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The emerging consensus among scientists, however, is that both approaches [going with the gut and the more cerebral style] are inherently flawed. While our instincts and emotions can be astonishingly prescient, they can also lead us to disaster. And a more deliberative style brings its own set of problems, such as losing sight of the most relevant information and even a debilitating indecisiveness.
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One of the first insights into the importance of gut instinct in decision-making came from Antonio Damasio, a neuroscientist at the University of Southern California. In the early 1990s, Damasio began publishing a series of landmark papers describing the symptoms of patients who, after a brain injury, were unable to perceive or experience emotion. At the time, most scientists assumed that such a deficit would lead to more rational decisions, since the patients were free of their irrational instincts.
Damasio found the opposite: these dispassionate patients made consistently bad decisions. Some made terrible investments and ended up bankrupt; others started drinking heavily and getting into fights; most just spent hours deliberating over irrelevant details, such as where to eat lunch. According to Damasio, when people are cut off from their emotions even the most banal decisions become all but impossible.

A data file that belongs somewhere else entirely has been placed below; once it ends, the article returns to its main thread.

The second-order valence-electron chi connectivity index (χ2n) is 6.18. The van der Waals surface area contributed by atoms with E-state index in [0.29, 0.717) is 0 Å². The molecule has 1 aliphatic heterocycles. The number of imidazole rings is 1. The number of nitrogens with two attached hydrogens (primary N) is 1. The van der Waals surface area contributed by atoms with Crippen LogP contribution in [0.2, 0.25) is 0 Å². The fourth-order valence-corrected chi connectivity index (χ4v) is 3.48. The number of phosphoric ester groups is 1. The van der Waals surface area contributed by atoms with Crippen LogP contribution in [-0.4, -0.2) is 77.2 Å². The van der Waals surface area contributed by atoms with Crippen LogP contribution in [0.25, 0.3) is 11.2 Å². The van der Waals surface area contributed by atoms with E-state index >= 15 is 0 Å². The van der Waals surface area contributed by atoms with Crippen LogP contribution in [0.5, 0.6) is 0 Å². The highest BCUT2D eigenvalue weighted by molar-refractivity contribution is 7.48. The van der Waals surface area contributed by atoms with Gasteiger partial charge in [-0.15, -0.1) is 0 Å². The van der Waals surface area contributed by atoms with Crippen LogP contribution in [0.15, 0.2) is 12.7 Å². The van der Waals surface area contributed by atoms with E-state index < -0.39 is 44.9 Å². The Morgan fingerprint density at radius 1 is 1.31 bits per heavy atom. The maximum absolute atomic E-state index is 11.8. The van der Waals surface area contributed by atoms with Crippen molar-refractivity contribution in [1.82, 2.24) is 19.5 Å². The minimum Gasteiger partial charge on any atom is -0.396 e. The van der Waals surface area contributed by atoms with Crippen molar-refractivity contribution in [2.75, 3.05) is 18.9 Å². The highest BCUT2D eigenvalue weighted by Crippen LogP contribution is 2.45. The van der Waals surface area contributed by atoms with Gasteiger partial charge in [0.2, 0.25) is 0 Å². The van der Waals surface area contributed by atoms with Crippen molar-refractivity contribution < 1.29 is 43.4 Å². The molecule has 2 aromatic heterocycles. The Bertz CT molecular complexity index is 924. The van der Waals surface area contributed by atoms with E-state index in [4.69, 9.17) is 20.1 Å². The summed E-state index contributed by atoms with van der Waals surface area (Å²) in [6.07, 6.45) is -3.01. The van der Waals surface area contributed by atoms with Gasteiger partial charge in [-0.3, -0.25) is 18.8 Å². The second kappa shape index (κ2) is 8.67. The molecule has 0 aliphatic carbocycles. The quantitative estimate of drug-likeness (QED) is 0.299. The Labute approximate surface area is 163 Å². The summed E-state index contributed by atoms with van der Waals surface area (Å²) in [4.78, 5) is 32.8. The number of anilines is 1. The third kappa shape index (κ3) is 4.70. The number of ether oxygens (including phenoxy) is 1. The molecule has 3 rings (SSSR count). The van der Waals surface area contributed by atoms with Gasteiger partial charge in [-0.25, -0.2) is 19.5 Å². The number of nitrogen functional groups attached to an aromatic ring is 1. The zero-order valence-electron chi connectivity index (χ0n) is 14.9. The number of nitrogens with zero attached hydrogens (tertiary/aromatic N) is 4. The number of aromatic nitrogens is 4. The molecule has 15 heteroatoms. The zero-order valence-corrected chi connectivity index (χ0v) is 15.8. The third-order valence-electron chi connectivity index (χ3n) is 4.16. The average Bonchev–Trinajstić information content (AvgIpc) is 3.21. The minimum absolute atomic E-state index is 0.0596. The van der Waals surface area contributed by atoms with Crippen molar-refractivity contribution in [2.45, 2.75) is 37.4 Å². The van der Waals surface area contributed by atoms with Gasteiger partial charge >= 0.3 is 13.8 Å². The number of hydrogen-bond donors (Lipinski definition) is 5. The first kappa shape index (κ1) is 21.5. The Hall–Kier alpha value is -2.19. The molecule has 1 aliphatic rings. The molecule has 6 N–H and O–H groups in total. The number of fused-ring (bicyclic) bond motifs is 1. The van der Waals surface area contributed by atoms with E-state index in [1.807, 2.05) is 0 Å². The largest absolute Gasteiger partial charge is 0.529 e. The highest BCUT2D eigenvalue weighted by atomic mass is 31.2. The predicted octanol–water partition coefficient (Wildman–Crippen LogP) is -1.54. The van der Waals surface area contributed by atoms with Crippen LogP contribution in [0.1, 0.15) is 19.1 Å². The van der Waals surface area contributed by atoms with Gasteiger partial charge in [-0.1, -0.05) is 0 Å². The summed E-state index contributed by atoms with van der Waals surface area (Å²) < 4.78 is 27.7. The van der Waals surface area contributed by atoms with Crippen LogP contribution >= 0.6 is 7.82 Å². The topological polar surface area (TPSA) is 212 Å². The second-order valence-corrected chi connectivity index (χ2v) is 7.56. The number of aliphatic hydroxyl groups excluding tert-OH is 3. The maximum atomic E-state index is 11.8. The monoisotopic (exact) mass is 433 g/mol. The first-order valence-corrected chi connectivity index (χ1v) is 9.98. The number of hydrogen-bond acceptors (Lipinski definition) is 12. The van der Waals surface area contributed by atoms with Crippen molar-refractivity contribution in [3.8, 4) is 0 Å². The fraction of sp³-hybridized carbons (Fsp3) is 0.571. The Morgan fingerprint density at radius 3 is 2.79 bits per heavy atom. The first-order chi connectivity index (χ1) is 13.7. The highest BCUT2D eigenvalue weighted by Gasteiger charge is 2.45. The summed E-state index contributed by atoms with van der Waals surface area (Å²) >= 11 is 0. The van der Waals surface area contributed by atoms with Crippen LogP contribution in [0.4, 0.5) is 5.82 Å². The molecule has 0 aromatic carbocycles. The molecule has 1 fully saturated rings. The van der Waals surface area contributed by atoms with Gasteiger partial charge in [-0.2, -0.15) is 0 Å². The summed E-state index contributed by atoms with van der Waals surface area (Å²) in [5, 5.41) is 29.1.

Subsequent research, much of it taking place in the last few years, has helped explain why emotions are such an essential part of the decision-making process. Ap Dijksterhuis, a psychologist at Radboud University in the Netherlands, has demonstrated that when people are given choices with many variables – he often makes people choose between different cars and apartments – they tend to make the best decision when relying on their unconscious, which generates our inarticulate instincts. In contrast, people who consciously deliberate over which car to buy tend to fixate on extraneous facts, leading them to bad choices.